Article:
Joss intentionally refused multiple calls from my agents making it impossible to connect with him to tell him the news that I was pregnant. Finally, once Joss was apprised of the situation, he requested a meeting with me. In that closed-door meeting, he asked me if I was “going to keep it” and manipulatively weaponized my womanhood and faith against me. He proceeded to attack my character, mock my religious beliefs, accuse me Of sabotaging the show, and then unceremoniously fired me the following season once I gave birth.
At six months pregnant, I was asked to report to work at 1:00 AM after my doctor recommended shortening my work hours. Due to long and physically demanding days and the emotional stress of having to defend my needs as a working pregnant woman, I began to experience Braxton Hicks contractions. It was clear to me the 1:00 AM call was retaliatory.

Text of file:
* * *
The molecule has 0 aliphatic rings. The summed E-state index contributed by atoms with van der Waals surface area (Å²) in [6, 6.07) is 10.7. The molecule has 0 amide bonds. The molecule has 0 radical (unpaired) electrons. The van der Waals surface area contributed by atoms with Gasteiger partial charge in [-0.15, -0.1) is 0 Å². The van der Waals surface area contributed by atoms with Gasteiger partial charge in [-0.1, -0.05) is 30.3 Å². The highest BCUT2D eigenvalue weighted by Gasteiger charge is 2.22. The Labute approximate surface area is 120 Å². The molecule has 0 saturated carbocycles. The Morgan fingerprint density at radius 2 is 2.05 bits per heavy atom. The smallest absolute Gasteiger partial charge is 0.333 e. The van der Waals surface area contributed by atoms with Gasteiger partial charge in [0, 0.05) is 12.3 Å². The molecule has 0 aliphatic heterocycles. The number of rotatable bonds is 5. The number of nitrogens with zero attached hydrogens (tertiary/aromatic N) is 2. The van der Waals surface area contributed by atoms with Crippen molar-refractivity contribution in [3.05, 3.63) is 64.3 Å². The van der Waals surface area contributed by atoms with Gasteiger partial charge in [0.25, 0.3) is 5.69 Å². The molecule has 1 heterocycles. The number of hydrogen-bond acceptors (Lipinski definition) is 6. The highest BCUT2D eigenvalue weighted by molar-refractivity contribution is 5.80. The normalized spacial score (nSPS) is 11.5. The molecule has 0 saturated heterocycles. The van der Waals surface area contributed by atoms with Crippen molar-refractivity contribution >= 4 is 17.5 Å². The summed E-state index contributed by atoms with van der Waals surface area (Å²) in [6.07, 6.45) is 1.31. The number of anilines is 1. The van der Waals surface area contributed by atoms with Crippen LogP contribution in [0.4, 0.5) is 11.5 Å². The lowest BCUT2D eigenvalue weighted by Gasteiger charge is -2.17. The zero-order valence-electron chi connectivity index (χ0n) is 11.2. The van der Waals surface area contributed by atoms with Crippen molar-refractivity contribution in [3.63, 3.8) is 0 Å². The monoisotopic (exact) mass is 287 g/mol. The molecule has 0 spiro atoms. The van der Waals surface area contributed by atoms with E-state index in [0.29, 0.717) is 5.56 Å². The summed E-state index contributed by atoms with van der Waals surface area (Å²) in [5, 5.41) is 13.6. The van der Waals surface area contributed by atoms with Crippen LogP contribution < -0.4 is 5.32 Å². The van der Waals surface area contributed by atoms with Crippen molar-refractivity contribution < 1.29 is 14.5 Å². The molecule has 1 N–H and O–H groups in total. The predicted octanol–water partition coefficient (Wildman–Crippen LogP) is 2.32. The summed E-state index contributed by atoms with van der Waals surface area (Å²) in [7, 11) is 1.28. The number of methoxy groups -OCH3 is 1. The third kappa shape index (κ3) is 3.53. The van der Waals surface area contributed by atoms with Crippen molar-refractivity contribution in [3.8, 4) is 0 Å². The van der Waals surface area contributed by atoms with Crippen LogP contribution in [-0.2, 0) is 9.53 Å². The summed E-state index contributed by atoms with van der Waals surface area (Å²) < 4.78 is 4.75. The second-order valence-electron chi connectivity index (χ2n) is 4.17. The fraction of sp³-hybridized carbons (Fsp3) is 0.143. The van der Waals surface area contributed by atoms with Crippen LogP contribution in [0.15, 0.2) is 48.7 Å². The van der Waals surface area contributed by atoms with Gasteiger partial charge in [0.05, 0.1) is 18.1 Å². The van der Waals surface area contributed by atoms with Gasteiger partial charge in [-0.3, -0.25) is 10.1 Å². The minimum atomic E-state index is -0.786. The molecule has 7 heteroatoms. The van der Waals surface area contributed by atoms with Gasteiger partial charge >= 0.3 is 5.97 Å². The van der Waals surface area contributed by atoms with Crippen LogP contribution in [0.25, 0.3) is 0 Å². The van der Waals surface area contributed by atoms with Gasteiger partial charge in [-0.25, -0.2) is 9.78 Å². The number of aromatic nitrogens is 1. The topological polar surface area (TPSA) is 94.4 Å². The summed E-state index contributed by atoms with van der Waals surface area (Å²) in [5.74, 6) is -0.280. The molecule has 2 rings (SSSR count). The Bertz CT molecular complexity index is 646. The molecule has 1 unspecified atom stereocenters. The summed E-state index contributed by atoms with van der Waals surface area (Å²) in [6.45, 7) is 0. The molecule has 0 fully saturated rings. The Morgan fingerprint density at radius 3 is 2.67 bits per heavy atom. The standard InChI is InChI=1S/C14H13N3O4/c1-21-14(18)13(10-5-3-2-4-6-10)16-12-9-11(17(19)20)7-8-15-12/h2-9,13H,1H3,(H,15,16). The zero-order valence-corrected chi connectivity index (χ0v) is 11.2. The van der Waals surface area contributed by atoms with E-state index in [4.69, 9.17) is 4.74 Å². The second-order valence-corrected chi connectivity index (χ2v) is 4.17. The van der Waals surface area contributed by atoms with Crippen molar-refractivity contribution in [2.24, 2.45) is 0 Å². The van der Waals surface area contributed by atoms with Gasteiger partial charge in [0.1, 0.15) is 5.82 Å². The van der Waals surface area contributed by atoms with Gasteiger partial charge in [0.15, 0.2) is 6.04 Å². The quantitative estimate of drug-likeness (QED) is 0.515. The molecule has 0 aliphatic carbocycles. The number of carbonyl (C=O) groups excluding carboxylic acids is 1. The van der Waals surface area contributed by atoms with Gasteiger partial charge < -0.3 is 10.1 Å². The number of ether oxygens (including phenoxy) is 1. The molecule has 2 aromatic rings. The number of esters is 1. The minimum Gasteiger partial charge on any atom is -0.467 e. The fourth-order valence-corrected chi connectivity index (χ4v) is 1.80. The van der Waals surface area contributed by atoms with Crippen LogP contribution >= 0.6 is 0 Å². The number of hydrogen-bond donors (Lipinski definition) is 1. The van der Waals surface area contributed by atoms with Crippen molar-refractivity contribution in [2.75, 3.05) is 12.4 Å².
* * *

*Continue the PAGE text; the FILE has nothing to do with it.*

Back then, I felt powerless and alone. With no other option, I swallowed the mistreatment and carried on. After all, I had a baby on the way, and I was the primary breadwinner of my growing family. Unfortunately, all this was happening during one of the most wonderful time in new motherhood. All that promise and joy sucked right out. And Joss was the vampire.
Despite the harassment, a part of me still sought his validation. I made excuses for his behavior and repressed my own pain. I have even stated publicly at conventions that I’d work with him again. Only recently, after years of therapy and a wake up call from the Time’s Up movement, do I understand the complexities of this demoralized thinking. It is impossible to understand the psyche without enduring the abuse, Our society and industry vilify the victims and glorify the abusers for their accomplishments. The onus is on the abused with an expectation to accept and adapt to be employable. No accountability on the transgressor who sails on unscathed. Unrepentant. Remorseless.